Friday, August 21, 2009

Part Two: The Constitutional Powers of Congress

We continue today with our series on the U.S. Constitution and the powers granted to the legislative branch of government, otherwise known as "The Congress," in Article 1, Section 8:

The second provision:

To borrow money on the credit of the United States;

If the Founding Fathers could speak to us today, they might tell us they are sorry they inserted this clause into the Constitution. From the writings they left us there is no doubt that they had mixed feelings about granting the new government the power to borrow money. They realized that there would be times when it would be necessary, as it had during the Revolutionary War when men like John Adams and Ben Franklin, neither a fan of debt, were sent to Europe to obtain loans to finance the rebellion against Great Britain.

Franklin said, "Think what you do when you run in debt; you give to another power over your liberty."

Thomas Jefferson once wrote: "The maxim of buying nothing without the money in our pockets to pay for it would make our country one of the happiest on earth." True, it was Jefferson who in his first term as president arranged for the $15 million Louisiana Purchase (as much for national defense reasons as any other). But he was also an advocate of quick repayment of debt, public or private.

Passing debts from one one generation to the next, the majority of the Founders believed, was immoral. It was, in a very literal sense, "taxation without representation." The despised the government of England for the practice of perpetual debt, and they had no intentions of repeating same.

It was this climate of frugality that allowed the framers to believe that the Americans would never allow their government to get too far behind in their repayment. It was unthinkable, at the time.

It took awhile before the worst of human nature reasserted itself. For the first 125 years of our nation's history, the national debt was kept in check. Wartime borrowing was quickly paid off. After 1915, however, the national debt began to rise rapidly, grew during two world wars, and then exploded in the 1960s, '70s and beyond.

Today's growth in the national debt is truly staggering, even by modern comparisons.

So what happened?

A change in philosophy and a new source of revenues encouraged the American government to spend. The significance of 1916 should be obvious. It was the year of the passage of the 16th Amendment authorizing an income tax on individuals. Although Americans were told that only the very wealthy would pay a very small percentage of this tax, it quickly expanded until it covered all income levels at much higher rates.

This came during the Woodrow Wilson administration. Wilson was the poster child for the Progressive movement which believes that humanity is evolving and needs evolving political and social structures to help shape this growth. The Constitution, as written and traditionally understood, was and is an impediment to Progressive achievement.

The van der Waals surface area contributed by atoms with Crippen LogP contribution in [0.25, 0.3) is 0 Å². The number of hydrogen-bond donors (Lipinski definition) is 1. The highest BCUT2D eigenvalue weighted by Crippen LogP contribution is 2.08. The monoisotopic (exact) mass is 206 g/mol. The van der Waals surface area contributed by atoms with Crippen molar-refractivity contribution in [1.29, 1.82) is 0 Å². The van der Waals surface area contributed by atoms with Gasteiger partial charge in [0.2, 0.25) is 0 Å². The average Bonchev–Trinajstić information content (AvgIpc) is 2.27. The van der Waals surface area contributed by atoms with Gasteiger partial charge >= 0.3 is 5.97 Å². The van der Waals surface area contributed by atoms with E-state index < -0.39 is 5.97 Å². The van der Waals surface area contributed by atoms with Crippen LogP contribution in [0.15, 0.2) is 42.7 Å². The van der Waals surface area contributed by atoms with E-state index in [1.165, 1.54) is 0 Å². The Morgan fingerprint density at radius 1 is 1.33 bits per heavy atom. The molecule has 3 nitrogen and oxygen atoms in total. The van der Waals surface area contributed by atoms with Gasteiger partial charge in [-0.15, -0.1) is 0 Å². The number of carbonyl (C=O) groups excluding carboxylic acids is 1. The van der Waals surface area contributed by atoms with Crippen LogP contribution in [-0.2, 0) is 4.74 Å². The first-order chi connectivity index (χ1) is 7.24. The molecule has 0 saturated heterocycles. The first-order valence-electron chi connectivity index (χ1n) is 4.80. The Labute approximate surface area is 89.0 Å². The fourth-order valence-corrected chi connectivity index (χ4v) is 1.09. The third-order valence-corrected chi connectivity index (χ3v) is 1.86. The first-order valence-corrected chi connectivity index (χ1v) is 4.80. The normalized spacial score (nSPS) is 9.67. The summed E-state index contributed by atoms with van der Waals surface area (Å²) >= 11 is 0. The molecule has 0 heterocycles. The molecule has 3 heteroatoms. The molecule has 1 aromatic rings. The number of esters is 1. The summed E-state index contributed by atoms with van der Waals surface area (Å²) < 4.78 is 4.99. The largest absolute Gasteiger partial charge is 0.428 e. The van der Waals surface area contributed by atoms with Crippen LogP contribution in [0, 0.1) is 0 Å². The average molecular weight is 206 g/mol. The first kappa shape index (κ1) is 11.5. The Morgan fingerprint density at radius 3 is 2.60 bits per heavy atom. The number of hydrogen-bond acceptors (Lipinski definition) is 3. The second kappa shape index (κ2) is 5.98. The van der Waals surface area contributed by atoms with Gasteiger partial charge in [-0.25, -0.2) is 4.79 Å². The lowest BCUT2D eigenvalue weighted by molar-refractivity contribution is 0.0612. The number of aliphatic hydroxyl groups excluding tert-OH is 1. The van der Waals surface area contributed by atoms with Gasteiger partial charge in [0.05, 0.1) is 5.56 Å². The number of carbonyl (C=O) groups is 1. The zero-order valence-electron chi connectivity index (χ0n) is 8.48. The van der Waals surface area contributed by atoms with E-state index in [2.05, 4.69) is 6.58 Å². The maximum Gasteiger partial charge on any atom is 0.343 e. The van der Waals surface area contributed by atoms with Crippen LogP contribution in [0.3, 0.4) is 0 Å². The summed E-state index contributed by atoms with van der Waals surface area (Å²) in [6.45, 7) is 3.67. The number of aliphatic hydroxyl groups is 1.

To a great extent Progressives have won the modern argument on debt, which is to say that they do not see it as a threat to individual liberty because, for them, individual liberty is less important than collective action to "improve" society.

Given our nation's headlong rush to crushing debt levels, one wonders whether we could ever return to the frugality of the Founders, and what it would take to get us there. Pain, undoubtedly, but will it be any greater than the pain that is in store for us if we continue, unchecked, on our present course?

We are not only spending our children's inheritance as a nation, we are now obligating our grandchildren and theirs to paying debt service and principle on debts so massive as to be unfathomable. And if the Founders were correct about the link between freedom and frugality, I very much fear for our posterity.

What is the fix?

Returning to other parts of the Constitution which limit the size and scope of the federal government. This will mean trimming back or eliminating programs, balancing operating budgets without economy-killing taxes, and basically saying "no" to any new expansions of government activity until we begin reversing the size of our public debt.

It means saying "no" to the Progressives among us who will not stop until they have government overseeing every aspect of our lives.

Can we fix the problem?

I doubt it. We are like a heroin addict who wants to blame the drug pusher for his problem, and who sees Methadone as his solution. He doesn't want to even think about withdrawal, which is the only way way he will break free of his curse.

A deep and frightening Depression -- as ugly as it would be -- is probably our only way out of the current mess. Yet that is the one unacceptable path on which our government leaders, of both parties, will not consider. Everything they are doing right now is exactly opposite of the cure. If debt is the problem, they are telling us that debt is the solution. If over-management of the economy is the problem, they are telling us that more management of the economy is the solution.

It is madness, but the borrowing is constitutionally permitted.

"Whenever vanity and gaiety, a love of pomp and dress, furniture, equipage, buildings, great company, expensive diversions, and elegant entertainments get the better of the principles and judgments of men and women, there is no knowing where they will stop, nor into what evils, natural, moral, or political, they will lead us."
-- John Adams, on foolish spending.



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